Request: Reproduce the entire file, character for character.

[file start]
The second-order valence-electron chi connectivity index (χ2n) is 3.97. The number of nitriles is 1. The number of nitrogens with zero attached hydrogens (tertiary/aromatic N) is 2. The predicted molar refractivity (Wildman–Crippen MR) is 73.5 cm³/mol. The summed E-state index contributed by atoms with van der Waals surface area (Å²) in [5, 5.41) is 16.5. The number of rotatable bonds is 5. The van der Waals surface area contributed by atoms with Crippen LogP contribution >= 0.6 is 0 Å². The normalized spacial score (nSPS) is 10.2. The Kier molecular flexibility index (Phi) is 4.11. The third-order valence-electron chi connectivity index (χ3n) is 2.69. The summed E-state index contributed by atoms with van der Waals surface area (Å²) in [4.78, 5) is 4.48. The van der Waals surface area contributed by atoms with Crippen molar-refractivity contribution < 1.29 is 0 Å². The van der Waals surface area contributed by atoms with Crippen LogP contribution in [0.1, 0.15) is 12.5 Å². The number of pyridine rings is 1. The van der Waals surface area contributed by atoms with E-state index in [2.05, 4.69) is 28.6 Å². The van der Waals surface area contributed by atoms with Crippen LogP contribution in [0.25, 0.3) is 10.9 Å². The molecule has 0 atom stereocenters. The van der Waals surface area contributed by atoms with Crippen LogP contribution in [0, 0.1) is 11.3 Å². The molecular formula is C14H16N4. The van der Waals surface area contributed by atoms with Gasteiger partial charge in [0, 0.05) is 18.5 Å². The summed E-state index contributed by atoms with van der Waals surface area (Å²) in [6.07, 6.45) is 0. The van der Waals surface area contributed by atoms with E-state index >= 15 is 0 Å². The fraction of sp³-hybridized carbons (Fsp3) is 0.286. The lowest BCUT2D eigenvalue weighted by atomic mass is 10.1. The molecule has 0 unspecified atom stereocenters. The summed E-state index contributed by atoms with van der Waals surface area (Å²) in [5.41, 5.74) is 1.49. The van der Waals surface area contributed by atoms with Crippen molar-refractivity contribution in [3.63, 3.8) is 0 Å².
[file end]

The second-order valence-electron chi connectivity index (χ2n) is 3.97. The number of nitriles is 1. The number of nitrogens with zero attached hydrogens (tertiary/aromatic N) is 2. The predicted molar refractivity (Wildman–Crippen MR) is 73.5 cm³/mol. The summed E-state index contributed by atoms with van der Waals surface area (Å²) in [5, 5.41) is 16.5. The number of rotatable bonds is 5. The van der Waals surface area contributed by atoms with Crippen LogP contribution >= 0.6 is 0 Å². The normalized spacial score (nSPS) is 10.2. The Kier molecular flexibility index (Phi) is 4.11. The third-order valence-electron chi connectivity index (χ3n) is 2.69. The summed E-state index contributed by atoms with van der Waals surface area (Å²) in [4.78, 5) is 4.48. The van der Waals surface area contributed by atoms with Crippen molar-refractivity contribution < 1.29 is 0 Å². The van der Waals surface area contributed by atoms with Crippen LogP contribution in [0.1, 0.15) is 12.5 Å². The number of pyridine rings is 1. The van der Waals surface area contributed by atoms with E-state index in [2.05, 4.69) is 28.6 Å². The van der Waals surface area contributed by atoms with Crippen LogP contribution in [0.25, 0.3) is 10.9 Å². The molecule has 0 atom stereocenters. The van der Waals surface area contributed by atoms with Crippen LogP contribution in [0, 0.1) is 11.3 Å². The molecular formula is C14H16N4. The van der Waals surface area contributed by atoms with Gasteiger partial charge in [0, 0.05) is 18.5 Å². The summed E-state index contributed by atoms with van der Waals surface area (Å²) in [6.07, 6.45) is 0. The van der Waals surface area contributed by atoms with E-state index >= 15 is 0 Å². The fraction of sp³-hybridized carbons (Fsp3) is 0.286. The lowest BCUT2D eigenvalue weighted by atomic mass is 10.1. The molecule has 0 unspecified atom stereocenters. The summed E-state index contributed by atoms with van der Waals surface area (Å²) in [5.41, 5.74) is 1.49. The van der Waals surface area contributed by atoms with Crippen molar-refractivity contribution in [3.63, 3.8) is 0 Å².